The Science of Choking Under Pressure

With amateurs and pros clamoring for answers, a psychologist who studies screw-ups comes through in the clutch

Choking may be most painful in sports, where athletes bungle moves they've spent a lifetime perfecting. (Halfdark / Getty Images)
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Thanks to Reebok commercials that aired before the 1992 Summer Olympics, America knew that Dan O’Brien could sprint 100 meters in 10.3 seconds and fling a discus 172 feet. But when the decathlete missed his three pole vault attempts at the trials, he became more famous for something else: choking.

“For half an hour, I walked around with my hands on my head, saying, ‘What just happened? Was that really my third attempt?’” says O’Brien, author of the new book Clearing Hurdles. He searched for his mom in the stands; he cried. “Somebody had to explain it to me: ‘Dude, you’re not going to the Olympics.’”

Sian Beilock, a University of Chicago psychologist and author of Choke, has dedicated her career to studying epic screw-ups. “Choking isn’t just poor performance. It is worse performance than you are capable of precisely because there is a lot on the line.”

Non-athletes choke, too—whether in the middle of a wedding toast or while parallel parking before a watchful spouse. Choking may be most painful in sports, where athletes bungle moves they’ve spent a lifetime perfecting.

The Olympics are a choking minefield, she says, because most athletes get only one shot. Seldom-televised sports like handball and canoe slalom are thrust before huge audiences, with medals and endorsement money at stake. The atmosphere of international goodwill only worsens the predicament: Studies show that the friendlier the audience, the more self-conscious players get.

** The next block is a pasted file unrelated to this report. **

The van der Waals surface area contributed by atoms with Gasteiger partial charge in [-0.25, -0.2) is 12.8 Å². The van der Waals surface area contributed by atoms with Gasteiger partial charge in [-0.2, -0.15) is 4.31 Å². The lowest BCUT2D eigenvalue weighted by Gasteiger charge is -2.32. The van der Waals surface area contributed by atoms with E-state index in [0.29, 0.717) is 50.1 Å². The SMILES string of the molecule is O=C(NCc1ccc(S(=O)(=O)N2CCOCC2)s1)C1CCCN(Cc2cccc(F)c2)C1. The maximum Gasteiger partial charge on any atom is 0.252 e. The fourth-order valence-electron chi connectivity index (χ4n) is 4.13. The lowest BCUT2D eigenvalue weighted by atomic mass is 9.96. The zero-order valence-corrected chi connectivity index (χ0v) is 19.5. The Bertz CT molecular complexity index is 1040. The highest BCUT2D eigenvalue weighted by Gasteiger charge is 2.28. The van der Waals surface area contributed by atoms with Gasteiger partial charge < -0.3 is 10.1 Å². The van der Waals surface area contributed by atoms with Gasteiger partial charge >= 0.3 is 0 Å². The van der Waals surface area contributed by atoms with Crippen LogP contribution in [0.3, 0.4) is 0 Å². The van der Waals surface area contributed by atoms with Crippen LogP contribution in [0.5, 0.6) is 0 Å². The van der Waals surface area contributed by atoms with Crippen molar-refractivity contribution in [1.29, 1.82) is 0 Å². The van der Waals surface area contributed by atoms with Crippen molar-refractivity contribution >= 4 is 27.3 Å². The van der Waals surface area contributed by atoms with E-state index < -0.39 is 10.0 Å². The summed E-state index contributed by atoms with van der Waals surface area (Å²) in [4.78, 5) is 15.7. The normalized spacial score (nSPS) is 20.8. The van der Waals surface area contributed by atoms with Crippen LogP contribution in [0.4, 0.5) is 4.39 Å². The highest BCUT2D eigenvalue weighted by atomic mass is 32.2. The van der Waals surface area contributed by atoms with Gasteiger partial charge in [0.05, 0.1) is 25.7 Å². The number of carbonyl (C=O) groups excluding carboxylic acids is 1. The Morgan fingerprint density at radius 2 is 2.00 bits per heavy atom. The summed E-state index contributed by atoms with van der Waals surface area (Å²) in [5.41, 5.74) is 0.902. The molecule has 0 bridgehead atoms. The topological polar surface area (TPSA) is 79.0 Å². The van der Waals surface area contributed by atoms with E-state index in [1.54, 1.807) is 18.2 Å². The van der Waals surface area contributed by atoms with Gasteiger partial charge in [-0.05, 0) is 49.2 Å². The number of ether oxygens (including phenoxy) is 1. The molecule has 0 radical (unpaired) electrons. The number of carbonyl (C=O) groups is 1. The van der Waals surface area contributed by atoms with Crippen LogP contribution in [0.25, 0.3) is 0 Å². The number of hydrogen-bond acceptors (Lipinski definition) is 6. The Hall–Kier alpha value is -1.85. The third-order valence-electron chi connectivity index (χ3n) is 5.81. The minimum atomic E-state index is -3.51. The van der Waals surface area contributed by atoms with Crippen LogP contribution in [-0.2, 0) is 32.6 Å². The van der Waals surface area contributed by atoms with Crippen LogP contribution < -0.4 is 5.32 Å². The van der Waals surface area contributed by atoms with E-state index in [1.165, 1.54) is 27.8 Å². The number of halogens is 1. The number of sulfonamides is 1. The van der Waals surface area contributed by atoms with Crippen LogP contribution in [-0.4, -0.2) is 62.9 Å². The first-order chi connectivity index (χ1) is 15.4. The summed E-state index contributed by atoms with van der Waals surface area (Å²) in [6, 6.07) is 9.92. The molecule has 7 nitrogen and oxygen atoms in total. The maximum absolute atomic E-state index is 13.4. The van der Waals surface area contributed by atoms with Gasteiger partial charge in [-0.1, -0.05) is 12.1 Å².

Beilock lined a room in her lab with AstroTurf and asked golfers to swing on the makeshift green, creating pressure by offering money for good performance and introducing an audience, which pushes people to scrutinize their movements. Experts were about 20 percent less accurate on three- to five-foot putts. Golfers often choke when they think too much, Beilock says. Skilled athletes use streamlined brain circuitry that largely bypasses the prefrontal cortex, the seat of awareness. When outside stresses shift attention, “the prefrontal cortex stops working the way it should,” she says. “We focus on aspects of what we are doing that should be out of consciousness.”

Beilock recommends distracting the mind with meaningless details, like the dimples on a golf ball, or speeding up movements so the brain doesn’t have time to overthink. Under lab testing, golfers who moved more quickly improved their performance by a third.

For his part, Dan O’Brien reviewed the clip of his 1992 choke so many times that it no longer cluttered his mind, and when it screened on the Jumbotron at the 1996 trials, “I just kind of chuckled to myself,” he says. He not only made the team, he went on to win gold.


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